12:07 pm on Mar 8, 2016 (gmt 0)

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A lot of the public believe they can not get their website to the top so why pay extra knowing the site is only going to be an online business card. It is a conundrum for business owners, they need a website to keep up with the times but they know it is not going to generate income. It goes against business sense to pay for someting that will not generate an ROI but at the same time everyone expects them to have a website.
1:04 pm on Mar 8, 2016 (gmt 0)

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If the website is constructed correctly and with the correct SEO applied /PPC they can in fact get visibility
12:21 pm on Mar 9, 2016 (gmt 0)

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@jebernier and what is the roi of that visibility? For a small business, ppc can be a money pit. If you want to get small businesses on board, you need to show them what their investment will get them, otherwise a website is just a digital business card.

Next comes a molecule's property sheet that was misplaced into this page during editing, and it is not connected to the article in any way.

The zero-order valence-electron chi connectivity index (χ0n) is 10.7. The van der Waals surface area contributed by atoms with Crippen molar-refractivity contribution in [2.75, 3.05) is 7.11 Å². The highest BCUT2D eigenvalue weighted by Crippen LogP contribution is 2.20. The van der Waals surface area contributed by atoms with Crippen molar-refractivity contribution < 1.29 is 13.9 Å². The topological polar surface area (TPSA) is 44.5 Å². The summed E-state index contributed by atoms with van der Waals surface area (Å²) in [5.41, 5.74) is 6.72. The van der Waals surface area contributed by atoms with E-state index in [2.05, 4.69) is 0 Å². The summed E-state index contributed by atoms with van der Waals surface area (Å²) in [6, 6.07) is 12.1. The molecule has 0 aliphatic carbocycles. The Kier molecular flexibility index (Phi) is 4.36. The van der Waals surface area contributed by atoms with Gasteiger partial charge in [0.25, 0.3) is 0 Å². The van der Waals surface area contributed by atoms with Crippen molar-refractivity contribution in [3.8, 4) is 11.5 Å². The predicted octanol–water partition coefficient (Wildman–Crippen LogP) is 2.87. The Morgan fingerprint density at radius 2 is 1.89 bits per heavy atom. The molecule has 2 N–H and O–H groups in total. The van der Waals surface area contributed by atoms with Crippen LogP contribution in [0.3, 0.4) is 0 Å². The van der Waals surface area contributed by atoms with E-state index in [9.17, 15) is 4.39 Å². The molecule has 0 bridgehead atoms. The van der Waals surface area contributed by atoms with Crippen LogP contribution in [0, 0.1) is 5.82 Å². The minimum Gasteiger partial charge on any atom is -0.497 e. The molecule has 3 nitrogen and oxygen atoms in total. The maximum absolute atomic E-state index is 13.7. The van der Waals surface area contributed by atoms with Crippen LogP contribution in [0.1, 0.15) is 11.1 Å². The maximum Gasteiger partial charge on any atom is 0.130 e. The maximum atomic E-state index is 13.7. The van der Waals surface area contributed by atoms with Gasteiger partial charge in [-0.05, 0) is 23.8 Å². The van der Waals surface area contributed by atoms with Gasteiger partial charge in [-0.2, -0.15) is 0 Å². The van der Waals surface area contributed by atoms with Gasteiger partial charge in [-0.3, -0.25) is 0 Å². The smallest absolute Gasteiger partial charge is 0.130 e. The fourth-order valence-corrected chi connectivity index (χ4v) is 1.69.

2:36 pm on Mar 9, 2016 (gmt 0)

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...but they know it is not going to generate income.


I think what those businesses in a competitive market without a site know is that they are steadily losing income. Even some who pay $500+/month to a local search company that provides them with a site know they aren't making money off the site. It's the why that they may not know.

Many local-niche businesses are in decline because their competitors are working the system to get a bigger share of the pie. That's your demographic.

Many local-niche businesses see their competitors doing better and don't know how to fix that. That's your opportunity, the hole that needs filling.

Those are pretty much the only two considerations that matter.

Wix has nothing to do with those two considerations. Zero. Your challenge is reaching out to those who need your help so they know you are the one who can help them.

You are competing against yourself and only with yourself.